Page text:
So why, when we have arguably the strongest occupation undertaken by any university in recent months, have we had one of the most uncooperative responses?  Perhaps having his car torched by student activists in his previous job as Vice-Chancellor of Melbourne University has given Gilbert a deep-rooted hatred of student activists.  Or maybe it is because he is arguably the most right-wing leader of any UK university at present.  Hicham Yezza offers an interesting insight in the Guardian, you can read it here.  Whatever the reason, Gilbert must know that we will not allow our movement to fizzle out, but instead will continue to build it further until our demands are met.

To this ends, we are planning to hold a demo on Wednesday 4th March, where we will invite activists from across the country to come to Manchester, to show our Vice-Chancellor that we mean business, but most importantly to show the world the new-found strength of the pro-Palestinian student movement.  Time and location are still to be confirmed (we’re still in the early planning stages), but put the date in your diary.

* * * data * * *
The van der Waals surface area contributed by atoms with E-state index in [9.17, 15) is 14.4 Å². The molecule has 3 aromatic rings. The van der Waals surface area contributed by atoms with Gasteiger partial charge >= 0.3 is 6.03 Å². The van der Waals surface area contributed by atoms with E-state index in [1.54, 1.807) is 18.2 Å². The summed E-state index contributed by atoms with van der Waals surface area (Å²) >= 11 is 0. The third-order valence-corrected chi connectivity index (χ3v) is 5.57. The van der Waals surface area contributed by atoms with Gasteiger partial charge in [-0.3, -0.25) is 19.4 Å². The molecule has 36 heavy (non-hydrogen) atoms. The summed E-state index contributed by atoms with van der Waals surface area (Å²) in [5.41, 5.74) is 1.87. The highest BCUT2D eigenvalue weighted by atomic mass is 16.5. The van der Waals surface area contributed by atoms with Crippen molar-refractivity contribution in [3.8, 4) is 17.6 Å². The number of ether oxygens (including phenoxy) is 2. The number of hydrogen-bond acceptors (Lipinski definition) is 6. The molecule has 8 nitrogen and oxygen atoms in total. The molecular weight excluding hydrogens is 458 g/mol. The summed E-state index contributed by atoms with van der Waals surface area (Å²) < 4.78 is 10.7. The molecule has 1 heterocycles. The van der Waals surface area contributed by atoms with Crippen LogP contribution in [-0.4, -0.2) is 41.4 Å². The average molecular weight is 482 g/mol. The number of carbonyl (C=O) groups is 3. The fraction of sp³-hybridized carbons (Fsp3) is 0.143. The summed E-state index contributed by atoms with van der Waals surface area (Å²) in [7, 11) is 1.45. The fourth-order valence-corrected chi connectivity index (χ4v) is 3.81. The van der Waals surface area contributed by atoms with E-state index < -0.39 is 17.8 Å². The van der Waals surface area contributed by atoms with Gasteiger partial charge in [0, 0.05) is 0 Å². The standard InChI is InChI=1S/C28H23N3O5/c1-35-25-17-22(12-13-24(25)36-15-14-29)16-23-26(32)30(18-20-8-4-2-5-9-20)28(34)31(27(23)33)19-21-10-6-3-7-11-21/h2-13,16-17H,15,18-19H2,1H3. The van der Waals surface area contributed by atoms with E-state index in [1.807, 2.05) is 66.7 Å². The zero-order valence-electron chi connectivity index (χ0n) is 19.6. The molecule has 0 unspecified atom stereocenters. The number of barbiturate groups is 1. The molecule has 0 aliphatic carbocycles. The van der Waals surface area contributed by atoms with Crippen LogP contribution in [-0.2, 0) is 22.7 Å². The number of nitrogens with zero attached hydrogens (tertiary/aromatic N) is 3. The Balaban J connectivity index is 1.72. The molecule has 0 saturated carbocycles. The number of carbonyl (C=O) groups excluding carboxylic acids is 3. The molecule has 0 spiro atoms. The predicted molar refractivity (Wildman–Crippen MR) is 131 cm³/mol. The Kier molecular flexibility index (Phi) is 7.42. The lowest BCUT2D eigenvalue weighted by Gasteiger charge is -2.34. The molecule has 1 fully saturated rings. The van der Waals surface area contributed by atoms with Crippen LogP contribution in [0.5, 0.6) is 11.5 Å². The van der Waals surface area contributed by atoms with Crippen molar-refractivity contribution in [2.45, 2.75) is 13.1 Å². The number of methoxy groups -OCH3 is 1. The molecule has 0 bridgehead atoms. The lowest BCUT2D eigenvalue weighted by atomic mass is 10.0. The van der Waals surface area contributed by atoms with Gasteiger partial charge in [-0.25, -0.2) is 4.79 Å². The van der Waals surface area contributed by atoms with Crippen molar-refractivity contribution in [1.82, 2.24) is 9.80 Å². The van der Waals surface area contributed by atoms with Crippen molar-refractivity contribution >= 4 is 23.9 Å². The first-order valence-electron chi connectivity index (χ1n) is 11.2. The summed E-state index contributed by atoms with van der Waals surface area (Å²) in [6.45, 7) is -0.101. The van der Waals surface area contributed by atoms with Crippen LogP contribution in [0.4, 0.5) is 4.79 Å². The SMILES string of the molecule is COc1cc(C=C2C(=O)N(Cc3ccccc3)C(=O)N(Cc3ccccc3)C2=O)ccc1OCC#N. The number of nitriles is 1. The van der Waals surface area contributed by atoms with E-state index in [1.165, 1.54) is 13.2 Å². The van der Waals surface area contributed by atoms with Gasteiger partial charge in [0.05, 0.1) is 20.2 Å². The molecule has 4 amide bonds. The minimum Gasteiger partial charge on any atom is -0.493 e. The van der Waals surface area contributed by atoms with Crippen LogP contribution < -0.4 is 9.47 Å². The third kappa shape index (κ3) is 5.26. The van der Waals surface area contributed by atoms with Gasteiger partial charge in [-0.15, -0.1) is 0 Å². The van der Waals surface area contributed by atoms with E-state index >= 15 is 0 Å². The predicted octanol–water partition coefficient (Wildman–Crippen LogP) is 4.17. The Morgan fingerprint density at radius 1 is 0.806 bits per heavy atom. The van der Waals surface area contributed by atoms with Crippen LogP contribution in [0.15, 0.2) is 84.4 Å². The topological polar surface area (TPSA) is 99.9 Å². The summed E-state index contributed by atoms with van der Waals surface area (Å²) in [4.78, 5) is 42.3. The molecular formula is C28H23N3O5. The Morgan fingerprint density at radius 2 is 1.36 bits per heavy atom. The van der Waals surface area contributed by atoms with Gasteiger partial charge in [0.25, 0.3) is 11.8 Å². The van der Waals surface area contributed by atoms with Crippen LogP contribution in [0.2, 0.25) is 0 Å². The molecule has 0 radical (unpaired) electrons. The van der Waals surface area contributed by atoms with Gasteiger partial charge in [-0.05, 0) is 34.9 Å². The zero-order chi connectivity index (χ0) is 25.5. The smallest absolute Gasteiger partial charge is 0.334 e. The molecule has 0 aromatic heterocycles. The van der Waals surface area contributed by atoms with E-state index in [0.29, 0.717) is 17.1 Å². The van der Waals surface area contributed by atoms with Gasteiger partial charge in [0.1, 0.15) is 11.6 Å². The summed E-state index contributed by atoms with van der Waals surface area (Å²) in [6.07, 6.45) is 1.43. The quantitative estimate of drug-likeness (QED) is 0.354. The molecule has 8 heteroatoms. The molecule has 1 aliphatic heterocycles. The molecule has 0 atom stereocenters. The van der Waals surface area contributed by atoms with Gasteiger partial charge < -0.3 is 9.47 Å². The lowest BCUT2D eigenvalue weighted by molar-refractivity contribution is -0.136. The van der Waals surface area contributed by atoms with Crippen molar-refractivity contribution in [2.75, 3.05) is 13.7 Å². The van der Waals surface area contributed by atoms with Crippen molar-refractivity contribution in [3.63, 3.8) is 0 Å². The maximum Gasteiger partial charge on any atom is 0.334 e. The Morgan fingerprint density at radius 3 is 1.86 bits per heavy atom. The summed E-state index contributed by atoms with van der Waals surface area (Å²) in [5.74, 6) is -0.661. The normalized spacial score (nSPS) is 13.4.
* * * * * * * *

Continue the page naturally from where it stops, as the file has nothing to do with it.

In addition to the national demo, we’ll be spending the weekend planning a range of small-scale stunts to be held next week, to help us keep up our presence, mobilise and involve ordinary students, and generally make the campus a more lively place to be.  Watch this space for more info closer to the time.

Sorry about our poor efforts at updating this blog – we’ll try harder from now on, we promise!  But we’re always spurred on by the support we receive from people outside of the occupation.  We know that hundreds of you are reading this blog every day.  It is your support on the outside that gives us our real strength.

And as always, if you’ve got a moment this weekend come down and join us for a chat, coffee or a bite to eat.  Everyone is welcome!  Just call Katan on 07917206282 and he can let you in.

May this movement continue until Palestine is free, from the river to the sea.

Viva Viva Palestina!

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3 Comments »